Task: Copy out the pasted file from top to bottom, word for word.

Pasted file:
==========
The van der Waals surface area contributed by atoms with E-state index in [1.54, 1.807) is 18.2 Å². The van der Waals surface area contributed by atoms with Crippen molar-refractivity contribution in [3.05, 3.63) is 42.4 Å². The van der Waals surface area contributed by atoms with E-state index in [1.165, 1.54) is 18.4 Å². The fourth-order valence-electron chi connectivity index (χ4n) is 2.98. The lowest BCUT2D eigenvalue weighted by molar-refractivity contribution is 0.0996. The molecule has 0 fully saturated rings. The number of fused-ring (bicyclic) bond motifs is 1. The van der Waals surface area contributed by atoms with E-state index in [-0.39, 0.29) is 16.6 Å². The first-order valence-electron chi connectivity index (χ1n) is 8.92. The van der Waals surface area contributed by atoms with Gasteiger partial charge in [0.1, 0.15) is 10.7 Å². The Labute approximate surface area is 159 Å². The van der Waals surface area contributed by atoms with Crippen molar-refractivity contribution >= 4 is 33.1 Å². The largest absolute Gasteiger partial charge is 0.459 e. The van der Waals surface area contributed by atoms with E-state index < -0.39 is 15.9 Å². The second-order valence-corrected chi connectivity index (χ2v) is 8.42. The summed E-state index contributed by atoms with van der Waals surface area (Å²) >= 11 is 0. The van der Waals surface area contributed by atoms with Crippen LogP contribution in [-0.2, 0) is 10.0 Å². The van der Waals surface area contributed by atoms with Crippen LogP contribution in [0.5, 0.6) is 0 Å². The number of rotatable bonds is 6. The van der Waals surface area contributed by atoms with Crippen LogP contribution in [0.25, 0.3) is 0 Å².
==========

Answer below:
The van der Waals surface area contributed by atoms with E-state index in [1.54, 1.807) is 18.2 Å². The van der Waals surface area contributed by atoms with Crippen molar-refractivity contribution in [3.05, 3.63) is 42.4 Å². The van der Waals surface area contributed by atoms with E-state index in [1.165, 1.54) is 18.4 Å². The fourth-order valence-electron chi connectivity index (χ4n) is 2.98. The lowest BCUT2D eigenvalue weighted by molar-refractivity contribution is 0.0996. The molecule has 0 fully saturated rings. The number of fused-ring (bicyclic) bond motifs is 1. The van der Waals surface area contributed by atoms with E-state index in [-0.39, 0.29) is 16.6 Å². The first-order valence-electron chi connectivity index (χ1n) is 8.92. The van der Waals surface area contributed by atoms with Gasteiger partial charge in [0.1, 0.15) is 10.7 Å². The Labute approximate surface area is 159 Å². The van der Waals surface area contributed by atoms with Crippen molar-refractivity contribution >= 4 is 33.1 Å². The largest absolute Gasteiger partial charge is 0.459 e. The van der Waals surface area contributed by atoms with E-state index < -0.39 is 15.9 Å². The second-order valence-corrected chi connectivity index (χ2v) is 8.42. The summed E-state index contributed by atoms with van der Waals surface area (Å²) >= 11 is 0. The van der Waals surface area contributed by atoms with Crippen LogP contribution in [-0.2, 0) is 10.0 Å². The van der Waals surface area contributed by atoms with Crippen LogP contribution in [0.5, 0.6) is 0 Å². The number of rotatable bonds is 6. The van der Waals surface area contributed by atoms with Crippen LogP contribution in [0.25, 0.3) is 0 Å².